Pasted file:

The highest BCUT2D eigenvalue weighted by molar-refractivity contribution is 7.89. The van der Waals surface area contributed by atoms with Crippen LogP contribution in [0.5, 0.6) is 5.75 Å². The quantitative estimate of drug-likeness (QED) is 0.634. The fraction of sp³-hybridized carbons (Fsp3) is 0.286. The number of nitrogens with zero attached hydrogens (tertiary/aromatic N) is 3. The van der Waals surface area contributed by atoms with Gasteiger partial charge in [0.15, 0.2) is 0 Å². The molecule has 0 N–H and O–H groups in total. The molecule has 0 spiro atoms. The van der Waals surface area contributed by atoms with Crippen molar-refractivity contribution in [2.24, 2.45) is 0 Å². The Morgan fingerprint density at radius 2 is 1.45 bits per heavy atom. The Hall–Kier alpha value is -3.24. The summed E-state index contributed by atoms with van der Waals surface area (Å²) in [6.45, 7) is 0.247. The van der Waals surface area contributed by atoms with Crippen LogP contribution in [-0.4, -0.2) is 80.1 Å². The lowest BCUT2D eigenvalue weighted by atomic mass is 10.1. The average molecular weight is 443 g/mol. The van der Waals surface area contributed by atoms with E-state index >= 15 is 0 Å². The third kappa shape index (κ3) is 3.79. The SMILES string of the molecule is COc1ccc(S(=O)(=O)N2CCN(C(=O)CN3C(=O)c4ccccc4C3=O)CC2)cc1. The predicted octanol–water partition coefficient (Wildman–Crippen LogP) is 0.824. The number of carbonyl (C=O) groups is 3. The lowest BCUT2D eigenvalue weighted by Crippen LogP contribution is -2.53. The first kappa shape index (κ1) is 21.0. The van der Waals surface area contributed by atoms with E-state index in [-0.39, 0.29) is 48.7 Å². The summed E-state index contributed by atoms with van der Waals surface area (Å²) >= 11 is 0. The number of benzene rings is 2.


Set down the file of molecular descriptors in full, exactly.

The highest BCUT2D eigenvalue weighted by molar-refractivity contribution is 7.89. The van der Waals surface area contributed by atoms with Crippen LogP contribution in [0.5, 0.6) is 5.75 Å². The quantitative estimate of drug-likeness (QED) is 0.634. The fraction of sp³-hybridized carbons (Fsp3) is 0.286. The number of nitrogens with zero attached hydrogens (tertiary/aromatic N) is 3. The van der Waals surface area contributed by atoms with Gasteiger partial charge in [0.15, 0.2) is 0 Å². The molecule has 0 N–H and O–H groups in total. The molecule has 0 spiro atoms. The van der Waals surface area contributed by atoms with Crippen molar-refractivity contribution in [2.24, 2.45) is 0 Å². The Morgan fingerprint density at radius 2 is 1.45 bits per heavy atom. The Hall–Kier alpha value is -3.24. The summed E-state index contributed by atoms with van der Waals surface area (Å²) in [6.45, 7) is 0.247. The van der Waals surface area contributed by atoms with Crippen LogP contribution in [-0.4, -0.2) is 80.1 Å². The lowest BCUT2D eigenvalue weighted by atomic mass is 10.1. The average molecular weight is 443 g/mol. The van der Waals surface area contributed by atoms with E-state index >= 15 is 0 Å². The third kappa shape index (κ3) is 3.79. The SMILES string of the molecule is COc1ccc(S(=O)(=O)N2CCN(C(=O)CN3C(=O)c4ccccc4C3=O)CC2)cc1. The predicted octanol–water partition coefficient (Wildman–Crippen LogP) is 0.824. The number of carbonyl (C=O) groups is 3. The lowest BCUT2D eigenvalue weighted by Crippen LogP contribution is -2.53. The first kappa shape index (κ1) is 21.0. The van der Waals surface area contributed by atoms with E-state index in [-0.39, 0.29) is 48.7 Å². The summed E-state index contributed by atoms with van der Waals surface area (Å²) >= 11 is 0. The number of benzene rings is 2.